Probate is the court procedure that transfers the legal ownership
of people's property after they die. The department in superior court
that handles probate matters often is called probate court. The probate
judge supervises the assets and liabilities of people who die while
they are residents of California or who leave property inside the
state. This includes payment of the dead person's debts and the distribution
of property to beneficiaries.
The person who handles the estate under the terms of the will is the
executor named in the will. If a will does not exist, or the will
does not name an executor, the court will appoint an administrator
to manage and distribute the assets.
A dead person's estate will not be handled in probate court if there
is a surviving spouse and the estate consists entirely of community
property, or the dead person's property is held in joint tenancy with
another person. Property transferred by gift before death, or placed
into certain types of "living trusts," also is not subject
OF THE STEPS INVOLVED
Within 30 days after a person dies, the person who has the decedent's
will must file it with the superior court of the county in which the
decedent lived. The probate judge makes sure it is the decedent's
last will, appoints the executor named in the will (or appoints an
administrator), and supervises the executor's work.
The probate court issues "Letters Testamentary" or "Letters
of Administration" naming the executor or administrator. During
the administration of the estate, certified copies of these letters
may be needed by banks, title companies, tax authorities, and others.
The law requires publication of a Notice of Petition to Administer
Estate. This is a Notice to all creditors to file their claims against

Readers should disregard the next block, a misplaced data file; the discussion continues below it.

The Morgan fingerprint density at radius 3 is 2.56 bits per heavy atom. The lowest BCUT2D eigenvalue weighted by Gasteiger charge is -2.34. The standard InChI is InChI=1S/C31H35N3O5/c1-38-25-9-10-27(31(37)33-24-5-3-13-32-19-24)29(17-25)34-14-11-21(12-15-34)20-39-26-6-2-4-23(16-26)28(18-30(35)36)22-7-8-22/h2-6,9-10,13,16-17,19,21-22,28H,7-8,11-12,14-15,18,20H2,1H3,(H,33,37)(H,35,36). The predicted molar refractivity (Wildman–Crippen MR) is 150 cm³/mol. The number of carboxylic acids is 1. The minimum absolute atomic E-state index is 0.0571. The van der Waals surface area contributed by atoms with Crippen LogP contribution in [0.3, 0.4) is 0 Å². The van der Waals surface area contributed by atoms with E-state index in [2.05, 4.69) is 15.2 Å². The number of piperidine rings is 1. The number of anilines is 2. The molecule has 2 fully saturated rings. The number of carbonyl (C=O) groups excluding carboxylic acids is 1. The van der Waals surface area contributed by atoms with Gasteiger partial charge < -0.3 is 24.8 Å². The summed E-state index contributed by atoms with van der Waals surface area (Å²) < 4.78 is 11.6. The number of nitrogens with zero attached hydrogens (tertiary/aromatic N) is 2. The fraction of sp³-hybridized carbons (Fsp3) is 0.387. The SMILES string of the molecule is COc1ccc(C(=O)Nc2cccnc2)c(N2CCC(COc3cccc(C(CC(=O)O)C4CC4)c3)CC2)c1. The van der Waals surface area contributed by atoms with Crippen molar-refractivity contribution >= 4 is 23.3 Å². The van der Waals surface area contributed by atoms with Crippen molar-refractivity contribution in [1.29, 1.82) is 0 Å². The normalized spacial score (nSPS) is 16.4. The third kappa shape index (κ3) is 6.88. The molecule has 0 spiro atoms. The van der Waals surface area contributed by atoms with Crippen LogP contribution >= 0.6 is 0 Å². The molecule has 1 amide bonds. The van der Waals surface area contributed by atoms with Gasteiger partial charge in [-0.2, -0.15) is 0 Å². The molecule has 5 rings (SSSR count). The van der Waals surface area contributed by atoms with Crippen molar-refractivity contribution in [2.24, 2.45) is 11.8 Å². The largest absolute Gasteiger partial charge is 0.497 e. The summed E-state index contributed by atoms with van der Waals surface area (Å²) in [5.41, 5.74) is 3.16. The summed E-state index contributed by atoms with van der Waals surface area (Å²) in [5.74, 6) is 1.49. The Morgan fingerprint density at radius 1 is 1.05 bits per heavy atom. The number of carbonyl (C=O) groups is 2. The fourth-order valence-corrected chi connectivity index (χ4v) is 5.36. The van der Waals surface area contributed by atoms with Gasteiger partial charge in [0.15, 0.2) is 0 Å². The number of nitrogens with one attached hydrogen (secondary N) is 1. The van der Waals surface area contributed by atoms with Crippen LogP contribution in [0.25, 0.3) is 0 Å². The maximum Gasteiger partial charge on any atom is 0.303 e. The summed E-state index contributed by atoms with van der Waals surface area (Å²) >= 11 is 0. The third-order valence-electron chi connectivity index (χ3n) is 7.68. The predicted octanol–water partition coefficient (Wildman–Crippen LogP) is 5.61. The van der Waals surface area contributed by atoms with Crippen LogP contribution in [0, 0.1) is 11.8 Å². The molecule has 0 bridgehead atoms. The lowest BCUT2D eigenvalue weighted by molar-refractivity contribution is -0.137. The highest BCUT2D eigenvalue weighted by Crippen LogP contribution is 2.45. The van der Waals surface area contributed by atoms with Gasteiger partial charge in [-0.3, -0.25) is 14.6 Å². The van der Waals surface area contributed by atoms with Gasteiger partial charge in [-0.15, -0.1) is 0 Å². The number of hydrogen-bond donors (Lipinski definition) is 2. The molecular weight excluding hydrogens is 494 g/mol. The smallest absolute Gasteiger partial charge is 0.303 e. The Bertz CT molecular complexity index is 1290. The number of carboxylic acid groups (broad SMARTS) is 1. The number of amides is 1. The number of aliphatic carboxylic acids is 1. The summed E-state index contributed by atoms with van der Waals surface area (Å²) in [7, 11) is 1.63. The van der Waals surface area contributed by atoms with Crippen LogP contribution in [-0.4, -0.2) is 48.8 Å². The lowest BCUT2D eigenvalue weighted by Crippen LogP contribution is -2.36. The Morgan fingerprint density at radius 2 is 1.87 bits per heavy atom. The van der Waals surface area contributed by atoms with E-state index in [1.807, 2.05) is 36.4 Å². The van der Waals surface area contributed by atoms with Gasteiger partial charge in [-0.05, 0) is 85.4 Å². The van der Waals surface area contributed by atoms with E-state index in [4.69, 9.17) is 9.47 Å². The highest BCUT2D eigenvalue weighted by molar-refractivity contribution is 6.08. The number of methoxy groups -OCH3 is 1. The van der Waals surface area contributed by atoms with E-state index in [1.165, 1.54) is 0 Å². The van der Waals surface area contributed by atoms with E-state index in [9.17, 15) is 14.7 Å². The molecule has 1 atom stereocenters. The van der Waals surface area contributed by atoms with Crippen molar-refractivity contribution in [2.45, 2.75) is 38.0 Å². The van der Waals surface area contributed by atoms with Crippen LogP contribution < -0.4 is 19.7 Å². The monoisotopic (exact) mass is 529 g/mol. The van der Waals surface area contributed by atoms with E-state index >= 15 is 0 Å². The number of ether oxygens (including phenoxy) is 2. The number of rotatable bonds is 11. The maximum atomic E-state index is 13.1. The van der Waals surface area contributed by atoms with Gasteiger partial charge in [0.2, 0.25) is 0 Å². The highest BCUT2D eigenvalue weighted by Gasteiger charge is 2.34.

the estate. Creditors usually have four months to file their claims.
Probate court oversees the distribution of the estate under the terms
of the will. If no will exists, state laws determine who gets the
dead person's estate. The court will direct distribution of the estate
according to those laws.
Probate matters tend to move along slowly. Many detailed steps are
required to ensure that all creditors are paid, all property is identified,
all taxes are paid, and title to each asset is properly transferred.
Typically, it takes four to six weeks after the decedent's death to
appoint an executor or administrator. Even in the most routine probates,
the law requires a minimum four-month wait after the Notice to creditors
has been issued before any action can be taken to distribute or close
the estate. And if an estate requires the preparation and filing of
a federal estate tax return (IRS Form 706), the process can be expected
to take longer. The financial circumstances of each decedent vary
widely, so some estates may require much more court involvement than
TO GET MORE INFORMATION
Helpful pamphlets that explain how to write a will and how to do estate
planning usually are available free from the Public Law Center located
on the first floor of the courthouse.
You may also wish to consult with an attorney, especially when multiple
heirs or varied types of assets are involved.